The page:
William Edward Spriggs was born on April 8, 1955, in Washington to Thurman and Julianne (Henderson) Spriggs. He was raised there and in Virginia. His father served as a fighter pilot with the Tuskegee Airmen during World War II and went on to become a physics professor at Norfolk State University in Virginia and Howard in Washington, both historically black institutions.
His mother was also a veteran and became a public-school teacher in Norfolk after earning a college degree while her son was in elementary school.
“I remember studying history together,” Dr. Spriggs later remembered her mother at the White House blog post Wrote when he was in the Labor Department. “She looked at children’s books covering the topics she was learning about.”
Dr. Spriggs earned a bachelor’s degree in economics and political science from Williams College in Massachusetts and attended graduate school at the University of Wisconsin, where he earned a master’s degree in 1979 and a doctorate in 1984, both in economics. While in graduate school, he served as co-president of the graduate student teachers’ union, helping to rebuild it after a largely unsuccessful strike the year before.
Dr. Spriggs stood out at Wisconsin, and not only because he was the only black graduate student in the economics department, recalled Lawrence Mitchell, a classmate who would later be president of the Economic Policy Institute in Washington, where Dr. Spriggs had worked for many. Year.
Even as a graduate student, Dr. Mitchell said, Mr. Spriggs was skeptical of the conservative theories his professors were teaching about how companies determine workers’ wages — theories that depend on supply and demand. Beyond leave no room for discrimination or other forces. And unlike most students, Mr. Spriggs was not interested in working for a top-ranked school where he could get a job; He wanted to work for a historically black institution, as his father had.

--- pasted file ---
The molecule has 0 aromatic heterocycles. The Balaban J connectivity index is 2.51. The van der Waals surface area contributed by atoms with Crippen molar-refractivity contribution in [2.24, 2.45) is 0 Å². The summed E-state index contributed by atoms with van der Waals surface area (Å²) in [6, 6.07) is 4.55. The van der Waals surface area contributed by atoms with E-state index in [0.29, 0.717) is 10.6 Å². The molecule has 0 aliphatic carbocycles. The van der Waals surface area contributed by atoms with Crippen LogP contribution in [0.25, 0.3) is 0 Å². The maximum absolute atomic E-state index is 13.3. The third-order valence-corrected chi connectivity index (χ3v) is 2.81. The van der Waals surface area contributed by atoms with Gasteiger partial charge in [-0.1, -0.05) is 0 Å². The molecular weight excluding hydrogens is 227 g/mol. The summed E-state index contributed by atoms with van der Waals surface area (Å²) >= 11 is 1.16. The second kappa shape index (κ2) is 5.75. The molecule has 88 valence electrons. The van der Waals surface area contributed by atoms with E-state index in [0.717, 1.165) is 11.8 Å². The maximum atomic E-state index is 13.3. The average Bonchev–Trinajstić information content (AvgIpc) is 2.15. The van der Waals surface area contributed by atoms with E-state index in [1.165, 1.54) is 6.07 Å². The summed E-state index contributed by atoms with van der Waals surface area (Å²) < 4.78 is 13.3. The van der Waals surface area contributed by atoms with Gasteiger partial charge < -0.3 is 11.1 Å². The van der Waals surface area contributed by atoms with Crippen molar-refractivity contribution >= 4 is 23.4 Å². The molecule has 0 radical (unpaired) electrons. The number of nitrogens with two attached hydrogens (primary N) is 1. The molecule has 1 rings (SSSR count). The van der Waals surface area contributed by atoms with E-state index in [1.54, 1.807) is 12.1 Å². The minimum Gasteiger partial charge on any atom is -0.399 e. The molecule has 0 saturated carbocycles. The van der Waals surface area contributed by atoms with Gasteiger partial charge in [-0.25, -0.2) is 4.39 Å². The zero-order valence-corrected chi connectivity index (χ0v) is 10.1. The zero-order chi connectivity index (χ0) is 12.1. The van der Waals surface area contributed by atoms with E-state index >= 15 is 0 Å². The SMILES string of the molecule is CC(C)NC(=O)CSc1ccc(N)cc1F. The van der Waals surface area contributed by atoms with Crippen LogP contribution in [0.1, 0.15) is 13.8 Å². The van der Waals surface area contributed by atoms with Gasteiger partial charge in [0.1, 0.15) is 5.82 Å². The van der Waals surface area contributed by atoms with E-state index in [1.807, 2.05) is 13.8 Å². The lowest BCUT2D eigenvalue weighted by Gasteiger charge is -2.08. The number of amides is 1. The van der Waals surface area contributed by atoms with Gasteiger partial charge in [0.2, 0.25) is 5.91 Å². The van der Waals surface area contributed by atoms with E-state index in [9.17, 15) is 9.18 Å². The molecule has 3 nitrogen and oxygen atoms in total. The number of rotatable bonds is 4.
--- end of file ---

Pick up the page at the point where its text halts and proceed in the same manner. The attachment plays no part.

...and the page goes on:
He fulfilled his wish, teaching first at North Carolina Agricultural and Technical State University in Greensboro and then at Norfolk State University – where his father also worked – before taking jobs in government and left-leaning think tanks. He returned to academia in 2005 when he joined Harvard. He was the chair of its economics department from 2005 to 2009.
In addition to his wife, whom he met in graduate school, his survivors include his son William; and two sisters, Patricia Spriggs and Karen Baldwin.
In the careers of dozens of young economists, Dr. Spriggs had a hand.
“I would not be an economist today without Bill Spriggs,” said Valerie Wilson, director Programs on Caste, Ethnicity and Economy Economic Policy Institute.
Dr. Wilson was taking a break from graduate school and was considering leaving the field altogether when one of his professors recommended him to work for Dr. Spriggs at the National Urban League. He helped restore her passion for economics by showing her an approach to work that was less theoretical and more focused on the real world, she said. After two years at the Urban League, she joined Dr. Spriggs that she is going back to graduate school.
His response: “We need you in the profession.”
Jim Tankersley Contributed reporting.